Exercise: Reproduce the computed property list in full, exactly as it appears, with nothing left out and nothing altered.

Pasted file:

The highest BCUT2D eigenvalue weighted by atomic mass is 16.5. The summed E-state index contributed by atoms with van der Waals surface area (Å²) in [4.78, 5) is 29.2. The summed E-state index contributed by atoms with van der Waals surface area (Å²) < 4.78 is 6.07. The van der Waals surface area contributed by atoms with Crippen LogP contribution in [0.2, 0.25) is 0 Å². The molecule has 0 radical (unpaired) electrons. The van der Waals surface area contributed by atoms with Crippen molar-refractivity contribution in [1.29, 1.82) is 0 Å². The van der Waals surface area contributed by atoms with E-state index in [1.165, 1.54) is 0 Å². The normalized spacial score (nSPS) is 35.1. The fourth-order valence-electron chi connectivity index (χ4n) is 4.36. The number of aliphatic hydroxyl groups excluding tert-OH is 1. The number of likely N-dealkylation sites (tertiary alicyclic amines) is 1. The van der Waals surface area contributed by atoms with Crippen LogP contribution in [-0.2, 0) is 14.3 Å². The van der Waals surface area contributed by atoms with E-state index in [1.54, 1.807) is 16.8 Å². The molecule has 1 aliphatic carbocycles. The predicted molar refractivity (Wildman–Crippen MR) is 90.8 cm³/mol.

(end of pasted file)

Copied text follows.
The highest BCUT2D eigenvalue weighted by atomic mass is 16.5. The summed E-state index contributed by atoms with van der Waals surface area (Å²) in [4.78, 5) is 29.2. The summed E-state index contributed by atoms with van der Waals surface area (Å²) < 4.78 is 6.07. The van der Waals surface area contributed by atoms with Crippen LogP contribution in [0.2, 0.25) is 0 Å². The molecule has 0 radical (unpaired) electrons. The van der Waals surface area contributed by atoms with Crippen molar-refractivity contribution in [1.29, 1.82) is 0 Å². The van der Waals surface area contributed by atoms with E-state index in [1.165, 1.54) is 0 Å². The normalized spacial score (nSPS) is 35.1. The fourth-order valence-electron chi connectivity index (χ4n) is 4.36. The number of aliphatic hydroxyl groups excluding tert-OH is 1. The number of likely N-dealkylation sites (tertiary alicyclic amines) is 1. The van der Waals surface area contributed by atoms with Crippen LogP contribution in [-0.2, 0) is 14.3 Å². The van der Waals surface area contributed by atoms with E-state index in [1.54, 1.807) is 16.8 Å². The molecule has 1 aliphatic carbocycles. The predicted molar refractivity (Wildman–Crippen MR) is 90.8 cm³/mol.